Sports Injury Focus- Ankle Sprains

We’ve seen lots of people with ankle injuries over the years. The common story we hear when clients come in, is that they have sprained the ankle ages ago and started to notice pain in the knee, hip or back on the same side as the ankle injury. There is always a knock on effect, and what most people don’t realise is lack of range of ankle movement( particularly what we call dorsiflexion) and loss of balance and strength and control at the ankle are the number one reasons why these problems persist.

Most people rest, take painkillers, wear a support and just assume that when the pain goes that the foot and ankle has fully recovered. Read on to get the correct information about how to properly manage a foot and ankle injury….

Ankle Sprains – Signs and symptoms:

Likely to have landed awkwardly, twisted, or fallen causing pain, stiffness and immediate swelling, mainly on the outside of the ankle joint, below the ankle bone. A ball of swelling will be noted or tracking of bruising down the lateral border of the foot. This is what we call ecchymosis. In my experience the worse this is my more likelihood you have a more serious ligament injury or a fracture. Injuries are classed in different grades, and upon diagnosis we will advise you to either wear a brace, get some crutches to offload the area, or we may advise an x-ray to exclude any bony injuries.

Please be mindful that the info below is a very basic guide. Please consult a health professional in order to get a proper idea of the severity of your injury before proceeding with anything we have provided below.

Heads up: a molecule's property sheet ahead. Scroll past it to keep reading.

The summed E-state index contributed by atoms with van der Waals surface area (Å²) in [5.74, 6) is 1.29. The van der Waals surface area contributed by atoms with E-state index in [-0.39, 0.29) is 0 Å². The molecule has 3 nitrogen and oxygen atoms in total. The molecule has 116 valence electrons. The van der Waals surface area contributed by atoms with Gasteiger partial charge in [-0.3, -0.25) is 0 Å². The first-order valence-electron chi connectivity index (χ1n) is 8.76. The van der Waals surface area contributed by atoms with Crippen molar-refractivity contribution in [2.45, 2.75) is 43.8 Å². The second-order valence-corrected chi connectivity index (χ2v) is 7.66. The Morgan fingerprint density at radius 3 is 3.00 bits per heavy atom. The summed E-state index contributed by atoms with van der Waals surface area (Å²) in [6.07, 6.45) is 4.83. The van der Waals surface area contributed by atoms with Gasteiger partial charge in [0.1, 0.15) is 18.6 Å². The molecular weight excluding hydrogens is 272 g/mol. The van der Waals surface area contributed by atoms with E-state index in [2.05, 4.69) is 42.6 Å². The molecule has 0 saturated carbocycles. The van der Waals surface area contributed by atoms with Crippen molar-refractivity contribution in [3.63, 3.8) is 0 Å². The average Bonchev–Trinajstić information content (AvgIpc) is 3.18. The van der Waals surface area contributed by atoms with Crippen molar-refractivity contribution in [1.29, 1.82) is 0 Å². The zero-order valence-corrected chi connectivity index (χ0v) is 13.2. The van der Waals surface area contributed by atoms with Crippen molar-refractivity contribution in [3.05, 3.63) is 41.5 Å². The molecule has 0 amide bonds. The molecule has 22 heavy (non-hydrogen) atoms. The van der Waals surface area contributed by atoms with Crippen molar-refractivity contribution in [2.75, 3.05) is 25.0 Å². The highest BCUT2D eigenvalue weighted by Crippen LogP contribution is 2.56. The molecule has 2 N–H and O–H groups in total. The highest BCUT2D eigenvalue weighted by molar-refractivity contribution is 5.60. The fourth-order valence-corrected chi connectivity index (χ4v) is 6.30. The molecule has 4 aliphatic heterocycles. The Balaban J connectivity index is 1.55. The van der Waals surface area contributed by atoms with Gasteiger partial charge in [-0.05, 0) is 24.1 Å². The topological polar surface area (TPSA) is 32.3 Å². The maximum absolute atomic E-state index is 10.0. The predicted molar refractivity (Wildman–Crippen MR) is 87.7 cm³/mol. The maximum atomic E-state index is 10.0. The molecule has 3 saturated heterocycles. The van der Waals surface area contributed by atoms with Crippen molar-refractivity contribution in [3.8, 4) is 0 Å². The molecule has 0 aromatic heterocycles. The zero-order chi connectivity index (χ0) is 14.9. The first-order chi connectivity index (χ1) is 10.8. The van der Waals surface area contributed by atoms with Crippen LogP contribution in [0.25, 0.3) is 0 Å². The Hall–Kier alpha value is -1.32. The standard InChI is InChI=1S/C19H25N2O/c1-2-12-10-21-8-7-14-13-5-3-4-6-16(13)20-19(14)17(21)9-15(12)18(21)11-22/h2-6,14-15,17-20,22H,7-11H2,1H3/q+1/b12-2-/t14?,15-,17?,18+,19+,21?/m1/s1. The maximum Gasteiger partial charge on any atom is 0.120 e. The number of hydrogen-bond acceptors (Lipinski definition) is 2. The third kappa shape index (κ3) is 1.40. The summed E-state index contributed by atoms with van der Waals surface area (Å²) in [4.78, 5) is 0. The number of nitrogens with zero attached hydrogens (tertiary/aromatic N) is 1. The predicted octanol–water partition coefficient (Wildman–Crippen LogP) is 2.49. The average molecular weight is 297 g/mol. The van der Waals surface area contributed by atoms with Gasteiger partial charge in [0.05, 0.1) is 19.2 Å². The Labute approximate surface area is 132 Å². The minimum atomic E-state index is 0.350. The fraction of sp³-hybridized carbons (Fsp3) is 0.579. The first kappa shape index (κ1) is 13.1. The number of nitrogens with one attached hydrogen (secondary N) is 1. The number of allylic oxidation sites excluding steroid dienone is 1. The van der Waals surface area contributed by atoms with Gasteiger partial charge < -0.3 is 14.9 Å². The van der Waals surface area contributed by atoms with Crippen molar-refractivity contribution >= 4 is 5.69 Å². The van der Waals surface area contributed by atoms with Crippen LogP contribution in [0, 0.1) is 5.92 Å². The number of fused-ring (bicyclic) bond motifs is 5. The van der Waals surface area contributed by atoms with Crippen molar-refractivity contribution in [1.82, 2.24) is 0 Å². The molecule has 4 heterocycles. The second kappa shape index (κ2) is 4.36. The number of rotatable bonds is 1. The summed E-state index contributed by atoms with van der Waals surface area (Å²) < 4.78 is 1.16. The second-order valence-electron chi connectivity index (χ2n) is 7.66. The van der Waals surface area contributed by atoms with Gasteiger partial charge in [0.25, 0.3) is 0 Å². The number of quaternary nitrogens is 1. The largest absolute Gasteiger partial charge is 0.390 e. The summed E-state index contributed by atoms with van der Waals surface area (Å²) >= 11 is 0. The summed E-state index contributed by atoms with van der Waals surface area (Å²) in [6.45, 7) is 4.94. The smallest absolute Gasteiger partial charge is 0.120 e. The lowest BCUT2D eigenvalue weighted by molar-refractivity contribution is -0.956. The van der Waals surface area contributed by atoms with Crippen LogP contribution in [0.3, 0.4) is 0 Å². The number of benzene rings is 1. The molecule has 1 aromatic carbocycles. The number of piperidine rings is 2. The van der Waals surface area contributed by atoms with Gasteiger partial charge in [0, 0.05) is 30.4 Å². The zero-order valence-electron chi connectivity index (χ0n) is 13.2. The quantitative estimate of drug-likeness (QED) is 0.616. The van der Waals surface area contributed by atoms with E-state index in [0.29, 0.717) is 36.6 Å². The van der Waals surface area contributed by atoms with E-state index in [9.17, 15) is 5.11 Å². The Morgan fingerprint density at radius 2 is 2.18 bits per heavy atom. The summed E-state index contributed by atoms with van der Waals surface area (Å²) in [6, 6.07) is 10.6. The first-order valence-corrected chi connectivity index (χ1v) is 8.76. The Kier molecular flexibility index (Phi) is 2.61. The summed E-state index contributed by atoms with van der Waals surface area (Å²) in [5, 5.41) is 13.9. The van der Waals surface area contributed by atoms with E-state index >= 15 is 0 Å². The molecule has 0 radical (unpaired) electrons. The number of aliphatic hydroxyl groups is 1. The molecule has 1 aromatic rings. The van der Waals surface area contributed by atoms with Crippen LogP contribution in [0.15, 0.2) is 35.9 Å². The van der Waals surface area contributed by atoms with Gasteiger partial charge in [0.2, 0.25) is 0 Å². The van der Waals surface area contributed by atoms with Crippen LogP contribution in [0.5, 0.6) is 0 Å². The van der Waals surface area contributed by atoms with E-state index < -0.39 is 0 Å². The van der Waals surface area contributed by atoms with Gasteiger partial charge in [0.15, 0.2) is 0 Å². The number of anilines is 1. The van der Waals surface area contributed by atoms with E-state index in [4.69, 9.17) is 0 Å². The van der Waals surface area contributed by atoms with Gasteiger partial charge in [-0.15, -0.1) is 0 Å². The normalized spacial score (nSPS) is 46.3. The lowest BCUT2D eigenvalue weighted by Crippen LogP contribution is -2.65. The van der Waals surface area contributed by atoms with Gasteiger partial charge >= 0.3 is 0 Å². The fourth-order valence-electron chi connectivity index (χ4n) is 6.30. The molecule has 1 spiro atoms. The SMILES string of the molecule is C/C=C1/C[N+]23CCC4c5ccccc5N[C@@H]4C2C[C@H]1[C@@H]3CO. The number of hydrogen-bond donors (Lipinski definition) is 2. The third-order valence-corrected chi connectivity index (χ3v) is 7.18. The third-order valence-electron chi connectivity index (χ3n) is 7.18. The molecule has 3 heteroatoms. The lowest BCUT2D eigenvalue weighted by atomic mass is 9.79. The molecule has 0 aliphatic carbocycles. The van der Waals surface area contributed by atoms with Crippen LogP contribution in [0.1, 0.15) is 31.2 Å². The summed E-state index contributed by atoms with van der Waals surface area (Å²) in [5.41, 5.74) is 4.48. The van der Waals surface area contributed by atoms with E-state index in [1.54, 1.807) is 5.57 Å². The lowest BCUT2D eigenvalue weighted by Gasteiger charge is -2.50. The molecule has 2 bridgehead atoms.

* Week 1 

We use the regime called P.O.L.I.C.E. Protection, Optimum Load, Immediate ice, compression and elevation. Strapping the joint will also help.

Begin gentle walking ASAP. Often 3-4 days post injury. Note it is expected (and okay) to be painful. However, straight line walking only.

None whatsoever twisting or turning of the ankle joint can be tolerated in week 1. Swimming is encouraged when possible and if pain allows.

From a Physio point of view – deep friction massage and very gentle massage of calf and Achilles would begin after just 4-5 days. We also use ultrasound and interferential at this stage. Strapping can also help.

* Week 2 

Very gentle (but prolonged) walking on the flat, is vital and to be encouraged. Towards the end of week 2, the goal will be for gentle jogging on a treadmill.

Swimming continues, cycling and cross trainers are all ok.

From a Physio point of view – massage continues of ankle ligaments and of the calf and Achilles tendon to prevent tightness and future problems. Stretching of all muscle groups is a must and balance work is now added to both ankles. Ankle mobility is important too.

* Week 3 

Exercise and CV work is increased.

Straight line running is picked up and athlete will aim to be at three quarter pace by the end of this phase.

Slowly, but surely, uneven surfaces are introduced and twisting and turning begins to be allowed.

From a Physio point of view – all deep massage work continues, muscles and ankle joint are stretched to the max and proprioception exercises are now top priority along with full movement of the ankle joint.

* Week 4 

Athlete returns to training and possibly performance. CV work increase and continues.